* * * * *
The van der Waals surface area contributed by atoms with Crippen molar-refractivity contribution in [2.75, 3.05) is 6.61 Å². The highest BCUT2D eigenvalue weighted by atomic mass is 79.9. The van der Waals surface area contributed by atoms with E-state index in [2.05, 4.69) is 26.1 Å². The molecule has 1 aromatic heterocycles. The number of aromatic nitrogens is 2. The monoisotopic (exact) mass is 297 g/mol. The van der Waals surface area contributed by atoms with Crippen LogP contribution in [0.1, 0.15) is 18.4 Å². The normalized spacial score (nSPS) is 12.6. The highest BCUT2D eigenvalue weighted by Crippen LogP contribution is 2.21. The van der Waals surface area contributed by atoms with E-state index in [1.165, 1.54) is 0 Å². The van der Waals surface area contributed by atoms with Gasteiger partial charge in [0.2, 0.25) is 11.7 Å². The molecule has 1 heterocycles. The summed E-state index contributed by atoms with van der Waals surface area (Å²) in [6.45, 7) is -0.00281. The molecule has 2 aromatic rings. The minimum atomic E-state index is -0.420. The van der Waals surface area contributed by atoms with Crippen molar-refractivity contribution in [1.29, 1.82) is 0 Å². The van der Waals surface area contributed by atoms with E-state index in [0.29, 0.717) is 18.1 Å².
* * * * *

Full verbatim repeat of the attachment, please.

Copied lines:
The van der Waals surface area contributed by atoms with Crippen molar-refractivity contribution in [2.75, 3.05) is 6.61 Å². The highest BCUT2D eigenvalue weighted by atomic mass is 79.9. The van der Waals surface area contributed by atoms with E-state index in [2.05, 4.69) is 26.1 Å². The molecule has 1 aromatic heterocycles. The number of aromatic nitrogens is 2. The monoisotopic (exact) mass is 297 g/mol. The van der Waals surface area contributed by atoms with Crippen LogP contribution in [0.1, 0.15) is 18.4 Å². The normalized spacial score (nSPS) is 12.6. The highest BCUT2D eigenvalue weighted by Crippen LogP contribution is 2.21. The van der Waals surface area contributed by atoms with E-state index in [1.165, 1.54) is 0 Å². The van der Waals surface area contributed by atoms with Gasteiger partial charge in [0.2, 0.25) is 11.7 Å². The molecule has 1 heterocycles. The summed E-state index contributed by atoms with van der Waals surface area (Å²) in [6.45, 7) is -0.00281. The molecule has 2 aromatic rings. The minimum atomic E-state index is -0.420. The van der Waals surface area contributed by atoms with Crippen molar-refractivity contribution in [1.29, 1.82) is 0 Å². The van der Waals surface area contributed by atoms with E-state index in [0.29, 0.717) is 18.1 Å².